More than 2,800 nurses served in the Canadian Army Medical Corps (CAMC), as fully-enlisted officers in the specially-created all female rank of Nursing Sister, with relative rank and equal pay to men – the first women among the Allied forces to do so. Nicknamed “bluebirds” because of their blue uniforms and white veils, Canada’s nursing sisters saved lives by caring for wounded and sick soldiers as well as convalescents, prisoners of war, and even civilians on occasion.
Who Were They?
Canadian military nurses were required to be trained nurses before enlistment. This limited the number of semi-trained and untrained women who, in the past, had offered a form of nursing service to other armies. It also eliminated non-Caucasian women, who were at the time ineligible to train as nurses in Canada. Appointment to the CAMC nursing service also required women to have British citizenship, to possess high moral character, physical fitness, and be between the ages of 21 and 38. They were women with an average age of 29.9 years, and almost all were single – at least at enlistment. Many of the nurses had brothers or fathers serving in the Canadian Expeditionary Force. All were volunteers and there was never a shortage of candidates. In January 1915, for instance, there were 2,000 applicants for 75 positions.
Nurses had served under a special contract with the Canadian Militia on two occasions: during the 1885 Northwest Rebellion and the South African War (1899-1902). The Canadian Army Medical Corps was established in 1904 with a nursing service under its umbrella, but had only five permanent members by the start of the First World War. In August 1914, Major Margaret Macdonald, one of the five CAMC nursing sisters and an experienced nurse from the South African War, received permission to enlist 100 nurses. All were drawn from the major hospital training schools for nurses across Canada and the United States.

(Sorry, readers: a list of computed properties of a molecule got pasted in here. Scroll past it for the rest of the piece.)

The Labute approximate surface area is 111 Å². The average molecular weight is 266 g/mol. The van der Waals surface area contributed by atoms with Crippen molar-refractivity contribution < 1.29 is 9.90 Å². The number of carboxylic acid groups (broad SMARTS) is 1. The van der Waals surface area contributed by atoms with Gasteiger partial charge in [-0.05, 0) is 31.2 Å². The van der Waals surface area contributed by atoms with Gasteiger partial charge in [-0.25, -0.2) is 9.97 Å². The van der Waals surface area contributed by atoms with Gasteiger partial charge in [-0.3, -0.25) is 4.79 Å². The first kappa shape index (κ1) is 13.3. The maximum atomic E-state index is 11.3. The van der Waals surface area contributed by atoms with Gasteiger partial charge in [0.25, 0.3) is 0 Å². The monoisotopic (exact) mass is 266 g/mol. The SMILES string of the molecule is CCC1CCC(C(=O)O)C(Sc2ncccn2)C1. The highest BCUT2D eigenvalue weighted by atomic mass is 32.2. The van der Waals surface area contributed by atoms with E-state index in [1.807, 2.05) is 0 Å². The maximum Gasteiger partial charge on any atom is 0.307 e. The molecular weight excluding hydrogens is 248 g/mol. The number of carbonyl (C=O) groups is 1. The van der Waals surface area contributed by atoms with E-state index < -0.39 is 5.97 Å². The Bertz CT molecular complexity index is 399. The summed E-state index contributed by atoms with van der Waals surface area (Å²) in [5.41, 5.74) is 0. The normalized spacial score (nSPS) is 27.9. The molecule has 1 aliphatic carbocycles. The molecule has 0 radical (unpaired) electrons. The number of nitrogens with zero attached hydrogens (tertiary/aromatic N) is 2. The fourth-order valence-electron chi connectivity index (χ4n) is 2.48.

Nurses did not work in the front line trenches, although they were often close to the front. As patients arrived by truck convoys or hospital trains, the nurses were among the first to meet wounded soldiers, administering pain medication, tetanus vaccines, cleaning wounds, and offering comfort as well as clean clothing and beds in which to rest. They assisted in surgery and often had primary responsibility for cleaning post-surgical wounds and watching for secondary infections. Nurses cared for wounds daily, bandaging and re-bandaging injuries and ensuring that oxygen entered wounds to destroy the anaerobic infections that could result in a patient’s painful death. They also nursed soldiers through dysentery, trench fevers, pneumonia, and the influenza pandemic of 1918 – illnesses that were life-threatening and often fatal in this era before antibiotics and other drugs to ward off infections. They served in several theatres of war outside the Western Front, including Gallipoli, Egypt, and Salonika – theatres known as the worst conditions of the war. Two are buried on the island of Lemnos, off Gallipoli.
Of the 2,845 Canadian nursing sisters who served, at least 58 died as a result of enemy fire, disease, or drowning during the war. On two occasions in 1918, CAMC hospitals in Europe were hit by enemy bombers and several nurses were killed in the line of duty. On 27 June 1918, a German U-Boat torpedoed and sank the Canadian hospital ship, the Llandovery Castle. All 14 nurses on board were killed.
Although the nursing sisters returned from overseas with some new skills to contribute to their profession and a heightened sense of legitimacy as military nurses, they still had work to do. Many worked in the rehabilitation hospitals to continue caring for the thousands of soldiers – some of whom would need care for the rest of their lives. Others took courses to become public health nurses and took leadership in the growth of both public health work and social work across Canada, especially in remote areas. Some married and left nursing. Very few returned to hospitals as supervisors and educators.
They had won the affection of thousands of Canadian soldiers, the gratitude of soldiers’ families, and public respect for the role they had played. A memorial to the war’s nursing sisters was erected in Ottawa in 1926, in the Hall of Honour of Canada’s Parliament building, with funds raised by the Canadian nurses themselves. The military, however, had no place for them after the war, and downsized the re-named Royal Canadian Army Medical Corps (RCAMC) nursing service to twelve permanent nursing sisters. This number remained the same throughout the 1920s and 1930s, until the outset of the Second World War when Canadian trained nurses responded overwhelmingly once again to the “call to war.”